Manometric Apparatus, Stand

Manometric Apparatus, Stand

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In 1862, Rudolph Koenig, an acoustic instrument maker in Paris, devised a manometric apparatus in which the flame of a burning gas jet vibrates in response to the variations in pressure of a sound wave. Three years later, the Société d’Encouragement pour l’Industrie Nationale awarded him a gold medal, noting that “The most curious of all his inventions is... without doubt the one that uses gas flames as a means for revealing the vibratory movements of air.”
This stand for a manometric apparatus was probably made by Koenig, and probably purchased for the Smithsonian by Joseph Henry, the physicist who served as founding Secretary of the Institution.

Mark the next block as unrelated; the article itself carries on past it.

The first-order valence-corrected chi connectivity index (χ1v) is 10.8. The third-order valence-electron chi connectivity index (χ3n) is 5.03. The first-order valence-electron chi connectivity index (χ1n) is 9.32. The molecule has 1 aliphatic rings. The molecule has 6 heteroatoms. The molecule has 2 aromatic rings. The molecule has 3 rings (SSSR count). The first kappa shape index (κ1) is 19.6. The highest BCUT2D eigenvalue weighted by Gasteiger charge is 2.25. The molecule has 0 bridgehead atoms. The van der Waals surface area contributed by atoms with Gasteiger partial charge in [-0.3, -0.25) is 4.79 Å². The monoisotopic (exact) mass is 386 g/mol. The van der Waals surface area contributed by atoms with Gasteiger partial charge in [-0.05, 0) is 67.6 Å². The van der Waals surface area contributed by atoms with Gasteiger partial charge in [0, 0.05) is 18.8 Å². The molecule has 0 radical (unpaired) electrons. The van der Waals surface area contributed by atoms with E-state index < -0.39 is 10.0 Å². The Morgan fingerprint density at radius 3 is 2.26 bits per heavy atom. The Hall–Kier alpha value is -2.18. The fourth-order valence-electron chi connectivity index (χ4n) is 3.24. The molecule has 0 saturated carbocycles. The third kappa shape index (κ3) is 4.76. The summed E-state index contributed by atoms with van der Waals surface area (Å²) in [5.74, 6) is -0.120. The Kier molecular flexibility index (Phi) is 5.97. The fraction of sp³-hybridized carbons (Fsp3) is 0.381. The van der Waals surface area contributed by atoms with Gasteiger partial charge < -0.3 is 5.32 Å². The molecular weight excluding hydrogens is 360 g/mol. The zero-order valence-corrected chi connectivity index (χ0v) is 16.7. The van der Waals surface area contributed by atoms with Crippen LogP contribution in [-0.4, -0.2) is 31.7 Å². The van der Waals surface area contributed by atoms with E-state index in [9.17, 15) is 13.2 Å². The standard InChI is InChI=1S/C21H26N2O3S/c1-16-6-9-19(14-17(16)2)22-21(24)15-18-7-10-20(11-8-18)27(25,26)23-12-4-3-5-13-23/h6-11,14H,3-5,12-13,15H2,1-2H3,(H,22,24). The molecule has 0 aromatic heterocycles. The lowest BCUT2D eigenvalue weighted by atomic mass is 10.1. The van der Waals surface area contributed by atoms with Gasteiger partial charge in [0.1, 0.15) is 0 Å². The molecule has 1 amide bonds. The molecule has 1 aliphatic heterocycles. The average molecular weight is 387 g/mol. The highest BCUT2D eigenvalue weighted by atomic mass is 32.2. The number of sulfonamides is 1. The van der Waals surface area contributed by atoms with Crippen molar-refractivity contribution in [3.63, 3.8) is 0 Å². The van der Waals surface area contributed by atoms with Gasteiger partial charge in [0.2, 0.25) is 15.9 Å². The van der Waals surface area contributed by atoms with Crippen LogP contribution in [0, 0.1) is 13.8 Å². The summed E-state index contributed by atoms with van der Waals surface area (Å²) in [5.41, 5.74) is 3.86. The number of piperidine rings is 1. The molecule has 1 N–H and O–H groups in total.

Ref: Rudolph Koenig, Catalogue des Appareils d’Acoustique (Paris, 1889), p. 84.
David Pantalony, Altered Sensations: Rudolph Koenig’s Acoustical Workshop in Nineteenth-Century Paris (2009), p. 58
Currently not on view
Object Name
stand for acoustic manometric apparatus
manometric apparatus, stand
overall: 47.3 cm x 9 cm; 18 5/8 in x 3 17/32 in
overall: 18 3/4 in x 3 9/16 in; 47.625 cm x 9.04875 cm
ID Number
catalog number
accession number
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Medicine and Science: Physical Sciences
Data Source
National Museum of American History
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